ETA: to answer Pica's question about the deer -- yes, it is totally dead. Our car is still in the hands of the body shop, and we haven't heard from them yet. And I get to take Nick's sutures out tomorrow morning. (!!!)

Second, due to the impending holiday my knitting is taking a backseat to the madness of preparation and logistic impossibilities that come up when two people are suddenly thrust into one-car-having when they are accustomed to two-car-having. I have today off work and would love to say that I'll be spending it knitting away at some lovely thing while listening to the mellifluous tones of Jim Dale reading Harry Potter. But alas. I have to pre-prepare our Thanksgiving meal, organize my errands to take place in very close proximity to one another, and bake some bread.

I'm actually pretty excited about the bread -- I bought a bread cookbook (a bakebook?) a few months ago and it's got all these recipes from around the world, and it's very very cool. When I brought it home and showed it to Nick, he mentioned a bread he knew from childhood that was the epitome of breads, the best of breads, and it was called Olive Oil Bread. The other day I flipped the pages of my new bakebook and came across Olive Oil Bread. I'm going to make it for him (and share it with the rest of the family, of course) and I'm totally excited about it. Whee!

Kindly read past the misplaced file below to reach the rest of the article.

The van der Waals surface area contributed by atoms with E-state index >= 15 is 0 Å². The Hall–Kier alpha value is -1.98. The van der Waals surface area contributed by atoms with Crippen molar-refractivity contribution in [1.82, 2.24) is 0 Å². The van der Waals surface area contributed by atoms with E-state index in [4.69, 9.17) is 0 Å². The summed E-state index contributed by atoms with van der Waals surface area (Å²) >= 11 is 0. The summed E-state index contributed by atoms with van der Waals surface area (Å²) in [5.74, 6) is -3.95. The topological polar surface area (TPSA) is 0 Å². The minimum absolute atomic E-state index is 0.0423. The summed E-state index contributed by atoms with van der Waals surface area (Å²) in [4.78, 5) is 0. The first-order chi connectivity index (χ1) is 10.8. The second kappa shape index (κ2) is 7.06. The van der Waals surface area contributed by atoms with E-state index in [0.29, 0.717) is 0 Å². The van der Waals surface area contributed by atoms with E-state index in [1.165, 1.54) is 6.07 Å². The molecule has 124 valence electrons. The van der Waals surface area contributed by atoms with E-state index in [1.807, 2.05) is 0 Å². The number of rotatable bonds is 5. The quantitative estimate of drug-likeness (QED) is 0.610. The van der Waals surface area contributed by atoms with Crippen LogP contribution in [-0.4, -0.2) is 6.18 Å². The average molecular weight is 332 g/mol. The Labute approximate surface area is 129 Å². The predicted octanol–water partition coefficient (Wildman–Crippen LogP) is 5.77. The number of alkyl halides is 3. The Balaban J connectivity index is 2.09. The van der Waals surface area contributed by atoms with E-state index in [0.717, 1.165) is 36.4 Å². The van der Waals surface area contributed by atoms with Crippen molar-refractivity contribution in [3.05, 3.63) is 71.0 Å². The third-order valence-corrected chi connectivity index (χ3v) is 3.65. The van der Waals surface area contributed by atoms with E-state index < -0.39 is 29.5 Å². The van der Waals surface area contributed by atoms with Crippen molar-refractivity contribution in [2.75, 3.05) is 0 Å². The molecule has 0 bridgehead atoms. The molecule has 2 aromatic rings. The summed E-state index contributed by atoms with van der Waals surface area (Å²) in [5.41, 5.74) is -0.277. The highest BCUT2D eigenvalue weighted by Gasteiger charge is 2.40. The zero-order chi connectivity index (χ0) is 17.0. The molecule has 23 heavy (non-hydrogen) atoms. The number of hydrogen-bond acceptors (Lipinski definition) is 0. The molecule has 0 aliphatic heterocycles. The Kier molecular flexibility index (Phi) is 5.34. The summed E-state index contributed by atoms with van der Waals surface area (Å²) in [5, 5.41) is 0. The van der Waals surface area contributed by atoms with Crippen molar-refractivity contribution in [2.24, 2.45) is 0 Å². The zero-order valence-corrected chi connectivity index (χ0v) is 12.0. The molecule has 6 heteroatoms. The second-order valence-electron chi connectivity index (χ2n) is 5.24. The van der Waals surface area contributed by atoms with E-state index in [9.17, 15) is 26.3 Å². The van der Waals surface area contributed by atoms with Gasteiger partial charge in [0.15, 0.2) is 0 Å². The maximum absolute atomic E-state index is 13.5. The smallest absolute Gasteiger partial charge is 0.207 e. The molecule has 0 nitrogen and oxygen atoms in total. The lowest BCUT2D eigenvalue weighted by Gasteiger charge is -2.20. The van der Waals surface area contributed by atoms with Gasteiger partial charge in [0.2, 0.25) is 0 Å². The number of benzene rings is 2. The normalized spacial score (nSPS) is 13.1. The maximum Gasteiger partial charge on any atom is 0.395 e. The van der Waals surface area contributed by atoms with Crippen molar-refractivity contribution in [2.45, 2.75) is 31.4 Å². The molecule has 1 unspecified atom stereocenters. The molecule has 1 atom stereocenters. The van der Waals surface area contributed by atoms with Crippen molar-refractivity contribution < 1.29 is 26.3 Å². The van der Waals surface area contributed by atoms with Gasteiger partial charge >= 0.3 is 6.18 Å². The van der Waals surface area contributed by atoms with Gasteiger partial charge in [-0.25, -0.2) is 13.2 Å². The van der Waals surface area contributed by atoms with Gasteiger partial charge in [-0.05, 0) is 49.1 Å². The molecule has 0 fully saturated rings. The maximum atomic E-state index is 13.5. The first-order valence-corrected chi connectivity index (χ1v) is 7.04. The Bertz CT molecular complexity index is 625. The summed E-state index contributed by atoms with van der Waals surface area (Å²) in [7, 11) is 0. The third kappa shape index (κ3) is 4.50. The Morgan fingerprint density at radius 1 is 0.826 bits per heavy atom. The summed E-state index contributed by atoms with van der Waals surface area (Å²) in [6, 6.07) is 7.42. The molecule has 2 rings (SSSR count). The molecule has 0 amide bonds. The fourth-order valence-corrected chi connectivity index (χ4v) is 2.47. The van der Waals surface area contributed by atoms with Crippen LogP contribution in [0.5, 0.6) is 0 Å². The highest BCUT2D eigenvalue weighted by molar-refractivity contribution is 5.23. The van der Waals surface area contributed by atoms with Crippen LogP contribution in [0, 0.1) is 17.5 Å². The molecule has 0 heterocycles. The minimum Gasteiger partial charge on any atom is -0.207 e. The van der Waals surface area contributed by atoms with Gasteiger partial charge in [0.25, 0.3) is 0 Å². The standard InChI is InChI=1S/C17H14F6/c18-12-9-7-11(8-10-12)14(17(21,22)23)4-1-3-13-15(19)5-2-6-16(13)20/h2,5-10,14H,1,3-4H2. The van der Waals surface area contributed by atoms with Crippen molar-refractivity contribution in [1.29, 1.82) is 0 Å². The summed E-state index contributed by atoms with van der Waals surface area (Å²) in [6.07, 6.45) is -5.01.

Third, nature photos.

And that is all, for I am tired and must away. Tune in next time, when we hope to bring you more knitting content, of the no-reason-to-panic variety.

Saturday, November 18, 2006

Why I Hate The Deer

Yesterday was the first day of firearm deer hunting season in this part of Illinois (possibly for the whole state. I don't know.). It is also mating season for the deer. This combination of sexy hormones and un-sexy fear makes the deer go completely batshit crazy.

Just how batshit crazy do they go?

Well, one went so batshit crazy that it attempted to LEAP OVER MY HUSBAND'S CAR while he was driving 65 miles per hour. And missed.